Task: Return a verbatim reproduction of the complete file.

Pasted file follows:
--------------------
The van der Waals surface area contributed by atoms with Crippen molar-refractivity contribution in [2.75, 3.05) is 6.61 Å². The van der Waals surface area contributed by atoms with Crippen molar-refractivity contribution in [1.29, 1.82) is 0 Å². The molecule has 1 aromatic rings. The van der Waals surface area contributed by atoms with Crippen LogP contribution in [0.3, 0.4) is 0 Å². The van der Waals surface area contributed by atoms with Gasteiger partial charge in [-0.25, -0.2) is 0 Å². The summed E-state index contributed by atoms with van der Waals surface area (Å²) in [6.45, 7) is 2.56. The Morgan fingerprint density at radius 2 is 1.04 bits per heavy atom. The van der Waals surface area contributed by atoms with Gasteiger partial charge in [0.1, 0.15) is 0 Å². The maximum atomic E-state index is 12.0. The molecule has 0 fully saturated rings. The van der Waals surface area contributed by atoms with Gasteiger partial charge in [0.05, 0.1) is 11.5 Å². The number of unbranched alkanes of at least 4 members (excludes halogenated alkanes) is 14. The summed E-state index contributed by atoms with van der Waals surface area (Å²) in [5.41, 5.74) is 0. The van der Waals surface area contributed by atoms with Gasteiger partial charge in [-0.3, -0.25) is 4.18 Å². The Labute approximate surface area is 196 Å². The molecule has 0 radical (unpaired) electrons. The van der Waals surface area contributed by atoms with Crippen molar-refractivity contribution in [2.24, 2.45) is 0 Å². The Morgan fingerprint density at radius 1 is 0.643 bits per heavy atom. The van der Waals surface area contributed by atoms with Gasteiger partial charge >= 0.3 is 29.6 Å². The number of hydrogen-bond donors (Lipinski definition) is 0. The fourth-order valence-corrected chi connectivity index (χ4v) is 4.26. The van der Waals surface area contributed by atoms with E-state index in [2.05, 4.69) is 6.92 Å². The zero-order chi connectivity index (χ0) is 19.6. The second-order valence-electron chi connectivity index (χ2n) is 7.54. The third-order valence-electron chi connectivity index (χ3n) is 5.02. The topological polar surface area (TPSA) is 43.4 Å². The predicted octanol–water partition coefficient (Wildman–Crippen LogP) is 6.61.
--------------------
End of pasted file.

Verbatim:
The van der Waals surface area contributed by atoms with Crippen molar-refractivity contribution in [2.75, 3.05) is 6.61 Å². The van der Waals surface area contributed by atoms with Crippen molar-refractivity contribution in [1.29, 1.82) is 0 Å². The molecule has 1 aromatic rings. The van der Waals surface area contributed by atoms with Crippen LogP contribution in [0.3, 0.4) is 0 Å². The van der Waals surface area contributed by atoms with Gasteiger partial charge in [-0.25, -0.2) is 0 Å². The summed E-state index contributed by atoms with van der Waals surface area (Å²) in [6.45, 7) is 2.56. The Morgan fingerprint density at radius 2 is 1.04 bits per heavy atom. The van der Waals surface area contributed by atoms with Gasteiger partial charge in [0.1, 0.15) is 0 Å². The maximum atomic E-state index is 12.0. The molecule has 0 fully saturated rings. The van der Waals surface area contributed by atoms with Gasteiger partial charge in [0.05, 0.1) is 11.5 Å². The number of unbranched alkanes of at least 4 members (excludes halogenated alkanes) is 14. The summed E-state index contributed by atoms with van der Waals surface area (Å²) in [5.41, 5.74) is 0. The van der Waals surface area contributed by atoms with Gasteiger partial charge in [-0.3, -0.25) is 4.18 Å². The Labute approximate surface area is 196 Å². The molecule has 0 radical (unpaired) electrons. The van der Waals surface area contributed by atoms with Crippen molar-refractivity contribution in [2.24, 2.45) is 0 Å². The Morgan fingerprint density at radius 1 is 0.643 bits per heavy atom. The van der Waals surface area contributed by atoms with Gasteiger partial charge >= 0.3 is 29.6 Å². The number of hydrogen-bond donors (Lipinski definition) is 0. The fourth-order valence-corrected chi connectivity index (χ4v) is 4.26. The van der Waals surface area contributed by atoms with E-state index in [2.05, 4.69) is 6.92 Å². The zero-order chi connectivity index (χ0) is 19.6. The second-order valence-electron chi connectivity index (χ2n) is 7.54. The third-order valence-electron chi connectivity index (χ3n) is 5.02. The topological polar surface area (TPSA) is 43.4 Å². The predicted octanol–water partition coefficient (Wildman–Crippen LogP) is 6.61.